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 Fraser Public Safety Interim Director Mike Pettyes makes remarks while flanked by the Fraser Honor Guard outside Fraser City Hall. The city hosted a memorial ceremony marking the 20th anniversary of the on-duty death of Fraser firefighter David Sutton.

Fraser Public Safety Interim Director Mike Pettyes makes remarks while flanked by the Fraser Honor Guard outside Fraser City Hall. The city hosted a memorial ceremony marking the 20th anniversary of the on-duty death of Fraser firefighter David Sutton.

Photo by Sean Work


Fraser firefighter remembered on 20th anniversary of death

By: Nick Mordowanec | Fraser - Clinton Township Chronicle | Published March 11, 2020

 A rose rests on the memorial March 4.

A rose rests on the memorial March 4.

Photo by Sean Work

 Members of the Fraser Public Safety Honor Guard render a salute.

Members of the Fraser Public Safety Honor Guard render a salute.

Photo by Sean Work

FRASER — If you ask those who were closest to David Sutton, they will tell you it feels like they just saw him yesterday.

Sutton, 27, died March 4, 2000, in a Fraser apartment fire caused by arson. He and his partner at the time, Rob Kokko, were the first firefighters on scene, attempting to save a life on the second floor.

A fatality investigation by The National Institute for Occupational Safety and Health determined Sutton died from asphyxiation.

A 20-year remembrance ceremony took place March 4 outside Fraser City Hall, at the corner of 14 Mile and Garfield roads. In attendance were Sutton’s wife, Michelle; his father, Doug; his sisters; his nieces; his friends; and numerous firefighters and public safety officers paying their respects.

The ceremony began with the Fraser Honor Guard. Mike Carnagie, the city mayor and commander of the Honor Guard, told those in attendance: “It’s a day this department, this community will never forget.”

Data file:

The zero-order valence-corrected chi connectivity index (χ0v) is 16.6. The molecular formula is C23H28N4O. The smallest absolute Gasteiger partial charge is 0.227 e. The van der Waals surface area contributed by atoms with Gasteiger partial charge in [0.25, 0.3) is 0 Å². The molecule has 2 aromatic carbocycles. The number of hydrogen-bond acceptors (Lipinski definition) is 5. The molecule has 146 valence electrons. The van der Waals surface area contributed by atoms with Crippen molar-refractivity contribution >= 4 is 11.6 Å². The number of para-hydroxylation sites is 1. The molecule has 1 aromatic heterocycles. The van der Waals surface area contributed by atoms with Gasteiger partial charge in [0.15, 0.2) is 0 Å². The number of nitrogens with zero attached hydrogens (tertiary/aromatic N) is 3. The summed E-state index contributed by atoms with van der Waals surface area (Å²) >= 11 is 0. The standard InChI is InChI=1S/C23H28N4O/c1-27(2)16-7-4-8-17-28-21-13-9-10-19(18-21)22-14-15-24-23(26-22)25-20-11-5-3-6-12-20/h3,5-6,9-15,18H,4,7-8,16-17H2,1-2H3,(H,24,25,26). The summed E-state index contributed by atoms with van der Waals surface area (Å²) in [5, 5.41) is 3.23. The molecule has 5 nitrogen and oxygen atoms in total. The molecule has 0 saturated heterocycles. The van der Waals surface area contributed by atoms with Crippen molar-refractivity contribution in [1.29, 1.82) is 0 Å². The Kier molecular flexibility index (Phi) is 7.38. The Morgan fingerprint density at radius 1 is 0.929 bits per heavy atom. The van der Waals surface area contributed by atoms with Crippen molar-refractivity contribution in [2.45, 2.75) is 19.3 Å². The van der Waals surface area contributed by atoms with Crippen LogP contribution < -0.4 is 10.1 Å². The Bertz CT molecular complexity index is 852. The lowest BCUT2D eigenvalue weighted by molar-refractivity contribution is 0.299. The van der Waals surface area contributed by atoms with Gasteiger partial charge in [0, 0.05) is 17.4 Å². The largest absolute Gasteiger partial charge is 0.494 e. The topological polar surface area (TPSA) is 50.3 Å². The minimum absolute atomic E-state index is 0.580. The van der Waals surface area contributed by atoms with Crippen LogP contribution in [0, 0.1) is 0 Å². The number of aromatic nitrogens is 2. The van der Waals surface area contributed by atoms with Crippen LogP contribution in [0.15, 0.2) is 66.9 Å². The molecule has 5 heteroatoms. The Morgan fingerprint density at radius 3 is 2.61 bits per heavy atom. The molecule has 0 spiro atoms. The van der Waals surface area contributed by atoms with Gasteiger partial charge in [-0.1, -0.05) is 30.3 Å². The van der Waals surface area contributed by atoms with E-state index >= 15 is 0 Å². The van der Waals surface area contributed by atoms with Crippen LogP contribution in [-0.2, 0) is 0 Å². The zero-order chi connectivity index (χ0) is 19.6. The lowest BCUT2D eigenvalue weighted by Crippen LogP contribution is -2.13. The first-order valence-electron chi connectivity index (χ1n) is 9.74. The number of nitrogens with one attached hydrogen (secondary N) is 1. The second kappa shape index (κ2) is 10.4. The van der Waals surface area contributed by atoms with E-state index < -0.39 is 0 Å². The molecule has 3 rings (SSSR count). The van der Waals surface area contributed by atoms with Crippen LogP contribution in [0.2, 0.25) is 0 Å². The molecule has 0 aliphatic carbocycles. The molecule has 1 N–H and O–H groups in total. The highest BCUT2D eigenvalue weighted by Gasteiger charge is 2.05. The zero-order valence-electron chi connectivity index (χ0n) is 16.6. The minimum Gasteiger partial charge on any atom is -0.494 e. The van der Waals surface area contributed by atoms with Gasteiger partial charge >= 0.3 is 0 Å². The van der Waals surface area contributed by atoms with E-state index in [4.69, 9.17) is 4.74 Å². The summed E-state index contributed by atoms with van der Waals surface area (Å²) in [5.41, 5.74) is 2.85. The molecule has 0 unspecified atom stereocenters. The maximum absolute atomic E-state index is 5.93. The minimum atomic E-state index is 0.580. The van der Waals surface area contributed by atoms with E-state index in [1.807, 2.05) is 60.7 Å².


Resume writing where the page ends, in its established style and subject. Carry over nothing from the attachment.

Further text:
Fraser Public Safety Interim Director Mike Pettyes said Carnagie deserves gratitude for honoring Sutton’s life all these years, raising fundraising to keep the memorial going annually.

Pettyes remembers the night, and the “memories of guilt and what we could have done.” Sutton was caught in a backdraft in the apartment — what Pettyes called “the most unfortunate circumstance” — and could not have died in a more honorable way.

“I know Dave is looking down on us,” Pettyes told the gathered crowd.

Kokko has been a Clinton Township firefighter the past 18 years. He said it’s always good to remember his former partner, admitting that “it goes by fast.” The pair were in the Fire Academy together, working together for a couple years until they were the first ones in the burning apartment at about 5 a.m. on that day.

“I expected him to be in the hospital with me, in the burn unit,” said Kokko, who was 32 at the time.

“They didn’t tell me for a little while that he had passed. They wanted me to keep fighting for my life. I teach at the Fire Academy and try to tell everybody what happened here and how we better ourselves.”

Doug Sutton, of Clinton Township, called his son a hard worker who always had an affinity for being a firefighter.

“It sure doesn’t (feel like 20 years) because I think about him every day anyways,” Doug said. “I know I sure do miss him every day. It seems like it just happened.”

David was known to everyone as a gym rat with an infectious smile, someone who would do anything for anyone and reveled in his large group of friends. He even got his father into weightlifting — something he still does to this day.

“(David) just had a great life going and they had to take it away from him,” Doug said. “I always think in my head, how come it’s always the good people and nice people (that) are the ones that die?”

Deanna Coursey, of Roseville, and her sister are two of the four Sutton children still alive. She remembers her only brother as a “jokester” with a “big heart.”

“He had the best smile ever, and he would do anything for anybody,” she said. “That’s why he got into this kind of work.”

She became emotional as she recalled his hugs. Of her three daughters, two were alive at the time of his death and only one remembers him. Her family has considered Kokko as a brother and son the past two decades.

“I’m feeling a lot of gratitude, actually, for all those who have been supportive of the Sutton family and extended family — all that Fraser firefighters and PSOs do for this community,” Coursey said. “(I’m) missing my brother for sure, wondering what he would have done and where he’d be. … It sometimes feels like yesterday, and sometimes it feels like 20 years.”

In the years following his death, more than 15,000 children and adults have been educated through the fire safety house. A total of 32 firefighters have benefited from money raised in Sutton’s memory.

Carnagie was at the fire that night. He can’t believe it’s been 20 years. When he heard the call, he had a feeling his fellow firefighters were in trouble.

“It sticks with you,” he said.

“I just sometimes ask myself, ‘Why wasn’t it me?’ I’m usually one of the first guys in and this time I was like the third guy in,” Carnagie said. “My partner was with me and they went in before we did. I don’t know. It’s hard to explain.”